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Unformatted text preview: PHYS 507 Answers to Homework I (Fall ’05) 1. (a) We know that u 2 has to be orthogonal to u 1 , i.e., h u 1  u 2 i = 0. Using this, we can completely determine u 2 . Let u 2 = • a b ‚ . Then h u 1  u 2 i = 1 √ 6 £ 2 1 + i / • a b ‚ = 2 a + (1 + i ) b √ 6 = 0 . From here we find a = (1 + i ) b/ 2 and therefore u 2 = • a b ‚ = b • (1 + i ) / 2 1 ‚ . Here, b can be any complex number, i.e., the equation h u 1  u 2 i = 0 is satisfied by any complex value of b . However, in applications, especially in the computation of probabilities, it is advantageous to have u 2 to be normalized to unity, i.e., h u 2  u 2 i = 1. This condition reads, h u 2  u 2 i =  b  2 1 2 + 1 ¶ = 3  b  2 2 = 1 . As a result, we have  b  = p 2 / 3. Normalization gives only the value of modulus of b and not its phase. There is no way to determine its phase and moreover we don’t need to because it is just an overall phase factor for u 2 . For this reason, we choose the phase angle of b to be anything we like. For example, b = p 2 / 3 is one such possible choice. In that case we have u 2 = 1 √ 6 • (1 + i ) 2 ‚ ....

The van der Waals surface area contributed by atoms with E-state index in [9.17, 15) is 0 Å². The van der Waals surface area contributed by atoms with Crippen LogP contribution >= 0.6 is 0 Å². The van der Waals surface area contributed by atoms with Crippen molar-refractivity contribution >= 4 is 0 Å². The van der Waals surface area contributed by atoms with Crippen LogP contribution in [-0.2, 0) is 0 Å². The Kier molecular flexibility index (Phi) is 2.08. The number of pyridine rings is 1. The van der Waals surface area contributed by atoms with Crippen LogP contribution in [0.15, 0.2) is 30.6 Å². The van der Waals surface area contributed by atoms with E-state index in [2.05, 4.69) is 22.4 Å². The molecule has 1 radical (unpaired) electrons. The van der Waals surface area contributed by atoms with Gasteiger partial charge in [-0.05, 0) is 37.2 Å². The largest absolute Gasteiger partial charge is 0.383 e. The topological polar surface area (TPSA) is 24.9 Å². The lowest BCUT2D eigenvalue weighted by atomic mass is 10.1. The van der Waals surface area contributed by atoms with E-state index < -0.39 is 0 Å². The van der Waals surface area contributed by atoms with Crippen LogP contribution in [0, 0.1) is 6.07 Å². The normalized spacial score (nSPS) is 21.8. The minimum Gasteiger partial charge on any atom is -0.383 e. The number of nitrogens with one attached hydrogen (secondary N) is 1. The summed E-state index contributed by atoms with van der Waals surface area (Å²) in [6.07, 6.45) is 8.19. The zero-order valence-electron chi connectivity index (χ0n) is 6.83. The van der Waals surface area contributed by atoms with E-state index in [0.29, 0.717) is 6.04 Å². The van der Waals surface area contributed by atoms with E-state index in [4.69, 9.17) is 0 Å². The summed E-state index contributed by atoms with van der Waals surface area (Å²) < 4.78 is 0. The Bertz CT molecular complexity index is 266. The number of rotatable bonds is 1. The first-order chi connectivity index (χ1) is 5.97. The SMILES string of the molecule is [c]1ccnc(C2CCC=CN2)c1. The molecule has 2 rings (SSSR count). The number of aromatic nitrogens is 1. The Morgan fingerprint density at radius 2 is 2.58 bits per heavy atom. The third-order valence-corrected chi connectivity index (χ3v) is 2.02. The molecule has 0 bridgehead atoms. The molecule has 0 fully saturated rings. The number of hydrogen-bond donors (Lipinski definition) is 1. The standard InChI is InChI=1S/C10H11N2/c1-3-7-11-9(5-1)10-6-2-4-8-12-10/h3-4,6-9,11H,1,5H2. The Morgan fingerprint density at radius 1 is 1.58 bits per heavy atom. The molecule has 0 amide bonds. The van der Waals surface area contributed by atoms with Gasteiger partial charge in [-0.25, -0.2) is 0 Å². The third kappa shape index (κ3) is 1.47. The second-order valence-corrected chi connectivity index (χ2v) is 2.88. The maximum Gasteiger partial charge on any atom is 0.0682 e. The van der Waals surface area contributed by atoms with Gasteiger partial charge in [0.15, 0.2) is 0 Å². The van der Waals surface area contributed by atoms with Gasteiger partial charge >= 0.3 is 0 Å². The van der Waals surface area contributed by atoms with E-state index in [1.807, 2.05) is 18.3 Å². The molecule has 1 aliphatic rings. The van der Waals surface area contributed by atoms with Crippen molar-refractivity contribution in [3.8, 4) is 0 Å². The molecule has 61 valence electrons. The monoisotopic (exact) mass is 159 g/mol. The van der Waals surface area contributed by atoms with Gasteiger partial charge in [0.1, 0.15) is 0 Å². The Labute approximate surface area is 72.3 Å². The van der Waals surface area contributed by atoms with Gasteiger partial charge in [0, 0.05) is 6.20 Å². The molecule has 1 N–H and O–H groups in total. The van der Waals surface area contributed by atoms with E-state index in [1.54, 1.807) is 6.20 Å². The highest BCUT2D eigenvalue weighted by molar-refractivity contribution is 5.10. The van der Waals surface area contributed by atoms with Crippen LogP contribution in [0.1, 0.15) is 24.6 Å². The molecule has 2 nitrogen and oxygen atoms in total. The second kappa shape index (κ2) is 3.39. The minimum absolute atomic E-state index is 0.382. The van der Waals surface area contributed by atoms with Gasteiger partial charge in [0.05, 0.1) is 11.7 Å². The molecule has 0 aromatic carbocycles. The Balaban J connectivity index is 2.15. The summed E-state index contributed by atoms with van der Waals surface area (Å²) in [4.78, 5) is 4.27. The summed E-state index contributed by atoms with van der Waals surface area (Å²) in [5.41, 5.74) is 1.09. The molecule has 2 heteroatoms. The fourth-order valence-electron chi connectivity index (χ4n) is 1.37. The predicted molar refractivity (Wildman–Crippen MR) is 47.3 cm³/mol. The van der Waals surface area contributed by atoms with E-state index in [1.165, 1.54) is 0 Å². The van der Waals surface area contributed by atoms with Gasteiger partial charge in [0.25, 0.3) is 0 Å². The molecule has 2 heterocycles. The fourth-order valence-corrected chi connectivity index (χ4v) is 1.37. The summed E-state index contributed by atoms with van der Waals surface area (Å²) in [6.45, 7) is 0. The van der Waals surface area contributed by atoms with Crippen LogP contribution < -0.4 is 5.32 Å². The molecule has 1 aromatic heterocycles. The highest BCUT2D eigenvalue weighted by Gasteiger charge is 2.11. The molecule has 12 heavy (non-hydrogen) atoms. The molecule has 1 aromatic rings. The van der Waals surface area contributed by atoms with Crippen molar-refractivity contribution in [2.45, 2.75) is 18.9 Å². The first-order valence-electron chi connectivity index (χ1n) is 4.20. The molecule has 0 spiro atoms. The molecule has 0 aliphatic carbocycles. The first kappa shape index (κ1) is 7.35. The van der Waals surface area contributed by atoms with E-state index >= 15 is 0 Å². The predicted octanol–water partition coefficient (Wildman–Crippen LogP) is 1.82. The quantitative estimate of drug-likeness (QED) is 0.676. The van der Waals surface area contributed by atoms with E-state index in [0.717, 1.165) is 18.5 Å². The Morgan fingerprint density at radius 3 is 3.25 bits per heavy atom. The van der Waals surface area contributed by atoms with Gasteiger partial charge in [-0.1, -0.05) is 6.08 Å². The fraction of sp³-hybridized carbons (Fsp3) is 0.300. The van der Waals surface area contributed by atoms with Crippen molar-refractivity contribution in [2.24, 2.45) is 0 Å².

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This note was uploaded on 02/11/2012 for the course MATH 435 taught by Professor Starg during the Spring '11 term at Al Ahliyya Amman University.
 Spring '11
 starg

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